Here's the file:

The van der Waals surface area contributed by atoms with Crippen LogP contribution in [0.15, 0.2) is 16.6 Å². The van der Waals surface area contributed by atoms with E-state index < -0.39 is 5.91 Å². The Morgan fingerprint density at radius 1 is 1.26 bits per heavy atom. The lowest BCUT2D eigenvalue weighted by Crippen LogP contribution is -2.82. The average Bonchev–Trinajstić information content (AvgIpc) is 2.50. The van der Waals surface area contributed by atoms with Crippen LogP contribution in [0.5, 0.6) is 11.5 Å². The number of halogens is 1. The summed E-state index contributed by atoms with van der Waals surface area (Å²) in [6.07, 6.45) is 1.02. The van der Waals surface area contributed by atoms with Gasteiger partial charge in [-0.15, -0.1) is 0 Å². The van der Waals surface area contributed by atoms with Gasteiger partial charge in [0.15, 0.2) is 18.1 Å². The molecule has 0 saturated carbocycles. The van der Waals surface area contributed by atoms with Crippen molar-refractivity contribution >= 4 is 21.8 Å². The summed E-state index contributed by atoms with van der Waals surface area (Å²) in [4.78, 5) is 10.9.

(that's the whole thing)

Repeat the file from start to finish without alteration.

The van der Waals surface area contributed by atoms with Crippen LogP contribution in [0.15, 0.2) is 16.6 Å². The van der Waals surface area contributed by atoms with E-state index < -0.39 is 5.91 Å². The Morgan fingerprint density at radius 1 is 1.26 bits per heavy atom. The lowest BCUT2D eigenvalue weighted by Crippen LogP contribution is -2.82. The average Bonchev–Trinajstić information content (AvgIpc) is 2.50. The van der Waals surface area contributed by atoms with Crippen LogP contribution in [0.5, 0.6) is 11.5 Å². The number of halogens is 1. The summed E-state index contributed by atoms with van der Waals surface area (Å²) in [6.07, 6.45) is 1.02. The van der Waals surface area contributed by atoms with Gasteiger partial charge in [-0.15, -0.1) is 0 Å². The van der Waals surface area contributed by atoms with Gasteiger partial charge in [0.15, 0.2) is 18.1 Å². The molecule has 0 saturated carbocycles. The van der Waals surface area contributed by atoms with Crippen molar-refractivity contribution >= 4 is 21.8 Å². The summed E-state index contributed by atoms with van der Waals surface area (Å²) in [4.78, 5) is 10.9.